Non-profits are not immune from the unpleasant and unlawful behaviors that plague other types of organizations. That includes sexual harassment. In fact, one research study found more than three-quarters of fundraisers have experienced sexual harassment at some point in their careers. The alleged perpetrators of these encounters included coworkers, stakeholders, and donors.
The U.S. Equal Employment Opportunity Commission (EEOC) enforces laws regarding harassment and discrimination in organizations with 15 or more employees. These laws prohibit discrimination against an applicant or employee based on:
- Genetic information.
- National origin.
Sexual harassment is an umbrella term for a host of unwanted and unlawful behaviors. Harassment of a sexual nature includes unwelcome physical advances, requests for sexual favors, and persistent or severe suggestions or comments regarding one’s sex.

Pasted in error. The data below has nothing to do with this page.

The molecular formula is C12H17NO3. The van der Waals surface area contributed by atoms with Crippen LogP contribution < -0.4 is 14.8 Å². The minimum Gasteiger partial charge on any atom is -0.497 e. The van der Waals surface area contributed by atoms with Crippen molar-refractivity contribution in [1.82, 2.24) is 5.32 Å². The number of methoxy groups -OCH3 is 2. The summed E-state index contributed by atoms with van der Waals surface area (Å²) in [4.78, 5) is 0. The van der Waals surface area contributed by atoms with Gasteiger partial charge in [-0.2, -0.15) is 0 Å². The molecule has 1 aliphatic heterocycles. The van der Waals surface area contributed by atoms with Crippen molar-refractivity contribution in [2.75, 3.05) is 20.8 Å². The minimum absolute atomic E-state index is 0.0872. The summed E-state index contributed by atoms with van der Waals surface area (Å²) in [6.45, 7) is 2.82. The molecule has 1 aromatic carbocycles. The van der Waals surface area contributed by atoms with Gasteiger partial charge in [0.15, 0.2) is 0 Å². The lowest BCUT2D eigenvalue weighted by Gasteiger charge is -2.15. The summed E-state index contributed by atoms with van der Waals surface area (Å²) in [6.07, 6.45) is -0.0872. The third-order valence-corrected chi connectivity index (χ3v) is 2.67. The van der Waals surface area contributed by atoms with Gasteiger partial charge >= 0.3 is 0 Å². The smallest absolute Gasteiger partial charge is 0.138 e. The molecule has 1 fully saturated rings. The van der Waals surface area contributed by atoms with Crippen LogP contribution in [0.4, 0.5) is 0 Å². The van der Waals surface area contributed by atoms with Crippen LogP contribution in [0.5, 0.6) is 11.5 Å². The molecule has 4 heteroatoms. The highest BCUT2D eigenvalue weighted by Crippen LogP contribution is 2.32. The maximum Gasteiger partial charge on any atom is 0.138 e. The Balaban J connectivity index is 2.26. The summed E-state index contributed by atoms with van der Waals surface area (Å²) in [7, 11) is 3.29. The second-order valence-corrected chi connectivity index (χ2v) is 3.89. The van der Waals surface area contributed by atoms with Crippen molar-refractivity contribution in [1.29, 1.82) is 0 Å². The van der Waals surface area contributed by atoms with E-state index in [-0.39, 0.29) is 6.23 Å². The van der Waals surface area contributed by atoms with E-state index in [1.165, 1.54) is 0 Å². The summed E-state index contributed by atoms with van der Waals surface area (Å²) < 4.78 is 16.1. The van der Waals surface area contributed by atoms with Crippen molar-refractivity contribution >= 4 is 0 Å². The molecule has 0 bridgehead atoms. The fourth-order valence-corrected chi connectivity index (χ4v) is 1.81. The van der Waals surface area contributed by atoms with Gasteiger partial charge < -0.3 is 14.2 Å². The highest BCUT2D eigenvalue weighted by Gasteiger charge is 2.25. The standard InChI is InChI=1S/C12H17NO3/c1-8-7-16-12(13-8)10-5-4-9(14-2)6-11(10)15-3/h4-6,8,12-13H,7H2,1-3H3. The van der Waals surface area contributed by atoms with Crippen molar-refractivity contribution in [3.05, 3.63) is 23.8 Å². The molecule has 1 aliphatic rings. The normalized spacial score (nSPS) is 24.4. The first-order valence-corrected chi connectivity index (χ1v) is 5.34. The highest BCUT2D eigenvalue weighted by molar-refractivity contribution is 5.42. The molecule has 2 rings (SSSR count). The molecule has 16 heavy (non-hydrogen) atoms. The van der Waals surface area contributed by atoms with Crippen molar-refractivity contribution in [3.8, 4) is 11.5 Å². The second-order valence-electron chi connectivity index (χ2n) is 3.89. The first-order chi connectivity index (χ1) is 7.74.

A one-off joke probably does not rise to the level of illegal harassment. When the behavior is so frequent or severe, it creates a hostile work environment or results in an adverse employment action, like a demotion or termination.
There are several reasons why sexual harassment persists among social and animal welfare organizations, athletic clubs, charitable services, educational groups, and other types of non-profits. Here are some of the most common.
Confusion Over Who Is Considered an Employee
Because unpaid volunteers primarily run them, smaller non-profits may not realize they meet the quota for anti-discrimination laws. However, the federal government clearly defines “employees” to include:
- Undocumented workers.
- Part-time, full-time, temporary, and seasonal workers.
- Individuals assigned to a non-profit through a work program.
- Volunteers whose work is required for regular employment.
- Volunteers whose work typically leads to full-time employment.
- Volunteers who receive benefits from their service, even if a third party provides these benefits.